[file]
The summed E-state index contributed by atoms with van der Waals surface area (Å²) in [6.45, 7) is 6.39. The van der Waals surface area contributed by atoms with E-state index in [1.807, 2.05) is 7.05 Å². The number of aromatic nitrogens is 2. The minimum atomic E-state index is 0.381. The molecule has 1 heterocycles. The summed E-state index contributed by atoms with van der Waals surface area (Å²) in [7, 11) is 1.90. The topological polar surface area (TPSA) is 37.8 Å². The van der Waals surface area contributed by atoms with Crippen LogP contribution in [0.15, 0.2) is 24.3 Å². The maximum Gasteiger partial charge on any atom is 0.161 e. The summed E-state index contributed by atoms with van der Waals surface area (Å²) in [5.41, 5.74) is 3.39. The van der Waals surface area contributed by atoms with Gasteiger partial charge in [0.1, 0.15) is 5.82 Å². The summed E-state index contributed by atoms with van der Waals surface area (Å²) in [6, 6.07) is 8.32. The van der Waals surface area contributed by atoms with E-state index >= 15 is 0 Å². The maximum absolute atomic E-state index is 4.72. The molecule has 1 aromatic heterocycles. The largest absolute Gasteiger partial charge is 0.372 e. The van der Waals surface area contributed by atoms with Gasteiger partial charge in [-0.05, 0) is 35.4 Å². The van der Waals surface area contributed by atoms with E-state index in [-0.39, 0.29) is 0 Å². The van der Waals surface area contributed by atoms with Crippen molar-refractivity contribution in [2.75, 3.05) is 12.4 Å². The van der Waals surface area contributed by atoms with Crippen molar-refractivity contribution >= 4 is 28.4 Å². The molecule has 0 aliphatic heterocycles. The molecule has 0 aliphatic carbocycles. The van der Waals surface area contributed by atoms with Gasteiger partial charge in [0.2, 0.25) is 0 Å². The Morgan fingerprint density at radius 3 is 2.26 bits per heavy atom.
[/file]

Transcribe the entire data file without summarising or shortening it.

The summed E-state index contributed by atoms with van der Waals surface area (Å²) in [6.45, 7) is 6.39. The van der Waals surface area contributed by atoms with E-state index in [1.807, 2.05) is 7.05 Å². The number of aromatic nitrogens is 2. The minimum atomic E-state index is 0.381. The molecule has 1 heterocycles. The summed E-state index contributed by atoms with van der Waals surface area (Å²) in [7, 11) is 1.90. The topological polar surface area (TPSA) is 37.8 Å². The van der Waals surface area contributed by atoms with Crippen LogP contribution in [0.15, 0.2) is 24.3 Å². The maximum Gasteiger partial charge on any atom is 0.161 e. The summed E-state index contributed by atoms with van der Waals surface area (Å²) in [5.41, 5.74) is 3.39. The van der Waals surface area contributed by atoms with Gasteiger partial charge in [0.1, 0.15) is 5.82 Å². The summed E-state index contributed by atoms with van der Waals surface area (Å²) in [6, 6.07) is 8.32. The van der Waals surface area contributed by atoms with E-state index >= 15 is 0 Å². The maximum absolute atomic E-state index is 4.72. The molecule has 1 aromatic heterocycles. The largest absolute Gasteiger partial charge is 0.372 e. The van der Waals surface area contributed by atoms with Gasteiger partial charge in [-0.05, 0) is 35.4 Å². The van der Waals surface area contributed by atoms with E-state index in [-0.39, 0.29) is 0 Å². The van der Waals surface area contributed by atoms with Crippen molar-refractivity contribution in [2.75, 3.05) is 12.4 Å². The van der Waals surface area contributed by atoms with Crippen molar-refractivity contribution >= 4 is 28.4 Å². The molecule has 0 aliphatic heterocycles. The molecule has 0 aliphatic carbocycles. The van der Waals surface area contributed by atoms with Gasteiger partial charge in [0.2, 0.25) is 0 Å². The Morgan fingerprint density at radius 3 is 2.26 bits per heavy atom.